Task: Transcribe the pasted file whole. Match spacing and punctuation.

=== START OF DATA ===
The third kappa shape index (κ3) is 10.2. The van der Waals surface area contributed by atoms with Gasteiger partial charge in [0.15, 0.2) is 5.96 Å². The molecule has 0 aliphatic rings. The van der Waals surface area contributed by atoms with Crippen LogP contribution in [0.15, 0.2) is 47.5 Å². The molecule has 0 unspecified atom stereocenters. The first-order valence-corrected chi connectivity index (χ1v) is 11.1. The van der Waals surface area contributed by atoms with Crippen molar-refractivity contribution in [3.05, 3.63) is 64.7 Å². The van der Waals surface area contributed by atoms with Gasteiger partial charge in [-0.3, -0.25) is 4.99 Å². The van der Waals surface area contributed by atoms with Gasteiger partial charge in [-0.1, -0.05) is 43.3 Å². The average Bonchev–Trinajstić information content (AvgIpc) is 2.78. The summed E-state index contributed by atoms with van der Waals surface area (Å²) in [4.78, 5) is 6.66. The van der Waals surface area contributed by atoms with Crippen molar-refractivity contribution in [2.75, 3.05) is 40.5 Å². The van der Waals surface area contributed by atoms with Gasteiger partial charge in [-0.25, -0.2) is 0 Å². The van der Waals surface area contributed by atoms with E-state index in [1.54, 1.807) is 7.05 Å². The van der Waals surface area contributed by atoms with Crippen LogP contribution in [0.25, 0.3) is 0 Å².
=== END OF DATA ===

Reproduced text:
The third kappa shape index (κ3) is 10.2. The van der Waals surface area contributed by atoms with Gasteiger partial charge in [0.15, 0.2) is 5.96 Å². The molecule has 0 aliphatic rings. The van der Waals surface area contributed by atoms with Crippen LogP contribution in [0.15, 0.2) is 47.5 Å². The molecule has 0 unspecified atom stereocenters. The first-order valence-corrected chi connectivity index (χ1v) is 11.1. The van der Waals surface area contributed by atoms with Crippen molar-refractivity contribution in [3.05, 3.63) is 64.7 Å². The van der Waals surface area contributed by atoms with Gasteiger partial charge in [-0.3, -0.25) is 4.99 Å². The van der Waals surface area contributed by atoms with Gasteiger partial charge in [-0.1, -0.05) is 43.3 Å². The average Bonchev–Trinajstić information content (AvgIpc) is 2.78. The summed E-state index contributed by atoms with van der Waals surface area (Å²) in [4.78, 5) is 6.66. The van der Waals surface area contributed by atoms with Crippen molar-refractivity contribution in [2.75, 3.05) is 40.5 Å². The van der Waals surface area contributed by atoms with Gasteiger partial charge in [-0.25, -0.2) is 0 Å². The van der Waals surface area contributed by atoms with E-state index in [1.54, 1.807) is 7.05 Å². The van der Waals surface area contributed by atoms with Crippen LogP contribution in [0.25, 0.3) is 0 Å².